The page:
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Heat Rises: 100 Years of Rayleigh-Bénard Convection (Rouse Ball Lecture)
If you have a question about this talk, please contact Christelle Greaves.
Buoyancy forces result from density variations, often due to temperature variations, in the presence of gravity. Buoyancy-driven fluid flows shape the weather, ocean and atmosphere dynamics, the climate, and the structure of the earth and stars. In 1916 Lord Rayleigh published a paper entitled “On Convection Currents in a Horizontal Layer of Fluid, when the Higher Temperature is on the Under Side” introducing the minimal mathematical model of buoyancy-driven fluid flow now known as Rayleigh-Bénard convection. For a century this model has served as a primary paradigm of complex nonlinear dynamics displaying spontaneous symmetry breaking and pattern formation, chaos and turbulence. Here we describe progress and challenges for the analysis of Rayleigh’s model in the strongly nonlinear regime of turbulent convection.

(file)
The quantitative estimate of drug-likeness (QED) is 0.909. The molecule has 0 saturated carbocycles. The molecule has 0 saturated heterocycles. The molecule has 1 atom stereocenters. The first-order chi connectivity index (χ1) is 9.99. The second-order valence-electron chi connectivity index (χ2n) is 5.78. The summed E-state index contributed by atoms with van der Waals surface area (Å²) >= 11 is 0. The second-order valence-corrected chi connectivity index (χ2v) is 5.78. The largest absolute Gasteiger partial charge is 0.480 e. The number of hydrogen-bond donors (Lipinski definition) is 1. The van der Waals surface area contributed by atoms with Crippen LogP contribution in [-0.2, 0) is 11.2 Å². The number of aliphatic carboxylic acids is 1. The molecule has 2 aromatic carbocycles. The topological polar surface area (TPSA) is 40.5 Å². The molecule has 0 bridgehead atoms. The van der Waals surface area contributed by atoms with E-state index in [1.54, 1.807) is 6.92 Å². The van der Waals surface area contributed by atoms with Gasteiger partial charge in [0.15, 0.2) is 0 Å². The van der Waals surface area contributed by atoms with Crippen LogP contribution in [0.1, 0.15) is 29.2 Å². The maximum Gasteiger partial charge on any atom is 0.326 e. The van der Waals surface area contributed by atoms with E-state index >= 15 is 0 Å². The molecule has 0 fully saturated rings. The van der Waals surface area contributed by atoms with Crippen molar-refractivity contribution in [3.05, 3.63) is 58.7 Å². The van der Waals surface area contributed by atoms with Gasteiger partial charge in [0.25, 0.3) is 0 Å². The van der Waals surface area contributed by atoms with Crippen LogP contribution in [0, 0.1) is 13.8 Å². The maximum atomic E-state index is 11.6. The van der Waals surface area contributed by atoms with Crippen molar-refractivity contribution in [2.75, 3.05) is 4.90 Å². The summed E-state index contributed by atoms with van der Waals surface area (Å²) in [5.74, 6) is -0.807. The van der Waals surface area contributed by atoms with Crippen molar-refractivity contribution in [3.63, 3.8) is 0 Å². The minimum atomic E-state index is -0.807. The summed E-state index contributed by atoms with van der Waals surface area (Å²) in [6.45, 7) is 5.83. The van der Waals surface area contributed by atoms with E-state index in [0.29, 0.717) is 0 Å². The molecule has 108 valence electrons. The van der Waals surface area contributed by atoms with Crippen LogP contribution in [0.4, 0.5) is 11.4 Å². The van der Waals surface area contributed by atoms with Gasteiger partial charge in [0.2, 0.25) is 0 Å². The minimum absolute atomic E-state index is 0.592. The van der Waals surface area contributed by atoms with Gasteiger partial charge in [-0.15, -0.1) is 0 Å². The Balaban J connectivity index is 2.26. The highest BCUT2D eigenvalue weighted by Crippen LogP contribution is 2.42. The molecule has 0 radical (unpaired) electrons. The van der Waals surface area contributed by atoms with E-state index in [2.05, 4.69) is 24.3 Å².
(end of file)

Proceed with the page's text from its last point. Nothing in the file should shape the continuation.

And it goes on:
This lecture is intended to be accessible to all, including undergraduates, who are very welcome to attend.
This talk is part of the Rouse Ball Lectures series.
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